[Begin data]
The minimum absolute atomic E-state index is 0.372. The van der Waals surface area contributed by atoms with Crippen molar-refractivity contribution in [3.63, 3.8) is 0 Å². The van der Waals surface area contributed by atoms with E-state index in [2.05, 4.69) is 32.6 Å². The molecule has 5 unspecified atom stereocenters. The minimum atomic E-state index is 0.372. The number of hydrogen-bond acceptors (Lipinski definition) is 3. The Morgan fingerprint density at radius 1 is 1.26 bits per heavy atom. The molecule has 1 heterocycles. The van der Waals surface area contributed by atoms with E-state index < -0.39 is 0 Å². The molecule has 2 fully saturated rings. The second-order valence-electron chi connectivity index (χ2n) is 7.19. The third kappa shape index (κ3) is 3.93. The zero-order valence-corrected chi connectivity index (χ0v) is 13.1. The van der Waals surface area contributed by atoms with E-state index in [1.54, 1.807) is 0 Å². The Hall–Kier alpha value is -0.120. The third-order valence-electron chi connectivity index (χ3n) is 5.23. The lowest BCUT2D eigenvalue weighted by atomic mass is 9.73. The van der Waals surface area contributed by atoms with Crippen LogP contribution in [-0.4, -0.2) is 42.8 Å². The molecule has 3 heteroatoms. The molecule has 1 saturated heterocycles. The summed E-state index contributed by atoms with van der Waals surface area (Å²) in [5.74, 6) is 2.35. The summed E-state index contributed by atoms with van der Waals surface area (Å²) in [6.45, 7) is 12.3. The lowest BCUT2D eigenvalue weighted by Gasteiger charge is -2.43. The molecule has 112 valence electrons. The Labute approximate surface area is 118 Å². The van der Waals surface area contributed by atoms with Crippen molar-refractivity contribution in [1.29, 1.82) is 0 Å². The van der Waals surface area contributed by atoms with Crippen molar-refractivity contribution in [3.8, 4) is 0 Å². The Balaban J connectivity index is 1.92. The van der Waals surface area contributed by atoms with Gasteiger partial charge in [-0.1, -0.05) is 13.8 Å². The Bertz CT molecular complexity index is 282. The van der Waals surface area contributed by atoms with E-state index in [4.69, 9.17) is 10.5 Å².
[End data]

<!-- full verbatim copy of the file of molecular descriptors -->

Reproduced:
The minimum absolute atomic E-state index is 0.372. The van der Waals surface area contributed by atoms with Crippen molar-refractivity contribution in [3.63, 3.8) is 0 Å². The van der Waals surface area contributed by atoms with E-state index in [2.05, 4.69) is 32.6 Å². The molecule has 5 unspecified atom stereocenters. The minimum atomic E-state index is 0.372. The number of hydrogen-bond acceptors (Lipinski definition) is 3. The Morgan fingerprint density at radius 1 is 1.26 bits per heavy atom. The molecule has 1 heterocycles. The van der Waals surface area contributed by atoms with E-state index < -0.39 is 0 Å². The molecule has 2 fully saturated rings. The second-order valence-electron chi connectivity index (χ2n) is 7.19. The third kappa shape index (κ3) is 3.93. The zero-order valence-corrected chi connectivity index (χ0v) is 13.1. The van der Waals surface area contributed by atoms with E-state index in [1.54, 1.807) is 0 Å². The Hall–Kier alpha value is -0.120. The third-order valence-electron chi connectivity index (χ3n) is 5.23. The lowest BCUT2D eigenvalue weighted by atomic mass is 9.73. The van der Waals surface area contributed by atoms with Crippen LogP contribution in [-0.4, -0.2) is 42.8 Å². The molecule has 3 heteroatoms. The molecule has 1 saturated heterocycles. The summed E-state index contributed by atoms with van der Waals surface area (Å²) in [5.74, 6) is 2.35. The summed E-state index contributed by atoms with van der Waals surface area (Å²) in [6.45, 7) is 12.3. The lowest BCUT2D eigenvalue weighted by Gasteiger charge is -2.43. The molecule has 112 valence electrons. The Labute approximate surface area is 118 Å². The van der Waals surface area contributed by atoms with Crippen molar-refractivity contribution in [1.29, 1.82) is 0 Å². The van der Waals surface area contributed by atoms with Crippen molar-refractivity contribution in [3.8, 4) is 0 Å². The Balaban J connectivity index is 1.92. The van der Waals surface area contributed by atoms with Gasteiger partial charge in [-0.1, -0.05) is 13.8 Å². The Bertz CT molecular complexity index is 282. The van der Waals surface area contributed by atoms with E-state index in [4.69, 9.17) is 10.5 Å².